While COVID-19 cases have declined for the second week in a row, the top clinical leader of Arizona’s largest hospital system warns the state’s medical facilities remain overloaded.
Banner Health’s Chief Clinical Officer Dr. Marjorie Bessel said 44% of Arizona’s hospitalized patients have COVID-19 while 60% of ICU hospitalizations are for coronavirus patients.
The state’s seven-day average positivity rate for the virus is at 16%, according to Bessel. While this is lower than the peak of Arizona’s winter surge, health experts say communities should maintain a rate below 5%.
Bessel said the cause for the decline in cases is “multifactorial.” The holiday season of large gatherings is over, and the natural trends of any pandemic contain surges and declines.
But with the upcoming Super Bowl Sunday this weekend, Banner’s leader warns everyone to continue to avoid large gatherings to prevent another COVID-19 spike.
“Any gathering of individuals with whom you don't live with offers the opportunity for spread to occur. When you're with others that you don't live with, wear your mask appropriately and certainly do not go out and gather with individuals if you are not feeling well,” Bessel said. “We hope that everybody can take appropriate precautions so that we do not have another spike post this upcoming Super Bowl Sunday, like we did after Christmas, for instance.”
Banner to expand elective surgeries
On Jan. 22, Bessel announced Banner will resume some outpatient surgeries and procedures that require no more than a one-night stay and no ICU care would resume.
As of Feb. 1, Banner hospitals expanded these criteria to include all outpatient surgeries and inpatient surgeries that require no more than three nights stay in a regular inpatient bed or one night’s stay in the ICU. However, the ultimate decision to conduct a surgery will depend on conditions at each facility.
While hospitals continue to be inundated with COVID-19 patients, the backlog of delayed surgeries makes conditions even busier.
“It's a delicate balance that we do all the time during winter, it's a little bit more complicated, of course, now during COVID-19 season,” Bessel said. “But our intent is to make sure we manage it adequately so we can take care of all of you, both COVID and non-COVID needs.”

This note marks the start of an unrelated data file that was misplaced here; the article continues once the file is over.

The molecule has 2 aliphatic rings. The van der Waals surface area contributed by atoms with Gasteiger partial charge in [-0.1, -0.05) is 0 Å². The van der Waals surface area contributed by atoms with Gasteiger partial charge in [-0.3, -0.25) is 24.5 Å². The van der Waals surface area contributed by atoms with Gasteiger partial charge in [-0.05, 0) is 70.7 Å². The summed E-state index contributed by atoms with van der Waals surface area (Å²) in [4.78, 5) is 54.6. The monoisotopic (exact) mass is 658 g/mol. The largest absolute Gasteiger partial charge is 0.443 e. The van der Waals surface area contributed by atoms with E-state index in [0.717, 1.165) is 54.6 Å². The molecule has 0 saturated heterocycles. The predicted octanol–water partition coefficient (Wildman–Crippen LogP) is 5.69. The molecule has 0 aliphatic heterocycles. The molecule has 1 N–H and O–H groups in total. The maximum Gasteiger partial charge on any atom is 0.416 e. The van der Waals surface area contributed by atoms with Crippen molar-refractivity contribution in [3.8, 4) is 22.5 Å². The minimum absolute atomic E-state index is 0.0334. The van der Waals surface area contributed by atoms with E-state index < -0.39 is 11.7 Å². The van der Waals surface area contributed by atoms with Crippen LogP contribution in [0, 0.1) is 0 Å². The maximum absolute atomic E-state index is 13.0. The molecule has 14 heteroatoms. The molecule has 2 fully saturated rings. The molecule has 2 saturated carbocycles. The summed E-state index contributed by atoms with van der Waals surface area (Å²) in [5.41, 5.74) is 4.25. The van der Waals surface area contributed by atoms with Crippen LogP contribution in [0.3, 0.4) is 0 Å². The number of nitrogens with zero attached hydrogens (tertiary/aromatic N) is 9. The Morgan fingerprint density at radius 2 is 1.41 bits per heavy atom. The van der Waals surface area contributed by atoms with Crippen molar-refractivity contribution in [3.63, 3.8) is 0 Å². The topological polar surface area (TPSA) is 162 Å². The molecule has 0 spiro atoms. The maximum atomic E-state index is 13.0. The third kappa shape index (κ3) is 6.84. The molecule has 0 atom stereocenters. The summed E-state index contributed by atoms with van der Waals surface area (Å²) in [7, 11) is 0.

More contagious COVID-19 variant identified in Arizona
Although COVID-19 cases are declining, the emergence of the virus’ more contiguous mutations could cause a worsening spread in the future.
Coronavirus variants from the UK, South Africa and Brazil have been discovered in the U.S. In Arizona, at least three test samples have come back positive for the presence of the UK variant, according to the Arizona Department of Health Services.
Bessel said the vaccine may not work as well against the variants as the original coronavirus, but the current COVID-19 vaccines still provide protection.
“While research is ongoing, vaccines appear to be less effective against this variant, though still within the protective range and are highly recommended,” she said. “There's still a lot unknown about the COVID variant and what it will do to the spread of COVID-19 in our communities. For this reason, we continue to stress when it's your turn to get your vaccine, please get vaccinated.”
Banner leader stresses the importance of getting vaccinated although supply is limited
All of Arizona’s counties have progressed to phase 1B of COVID-19 vaccinations, but vaccine supply remains constrained at the federal, state and county levels, Bessel shared.
“The issues in the COVID-19 vaccine supply chain continue to remain. We have more demand than we have supply,” Bessel said. “We continue to work collaboratively with our department of health individuals that are in the different counties where we provide vaccination. But we do need more vaccine. There's not enough of it in this country at this time to meet the demand.”
Given the strained vaccine supply, Bessel encourages everyone who qualifies to receive a vaccine to register for an appointment when their turn comes.
“I want to assure you that we take great pride in this work and know the level of responsibility that is upon us. We are committed to administering all usable vaccine that we receive as quickly as we possibly can,” she said. “Please get the vaccine when it is available to you. I cannot stress how important it is to get the large majority of Americans vaccinated as quickly as we possibly can.”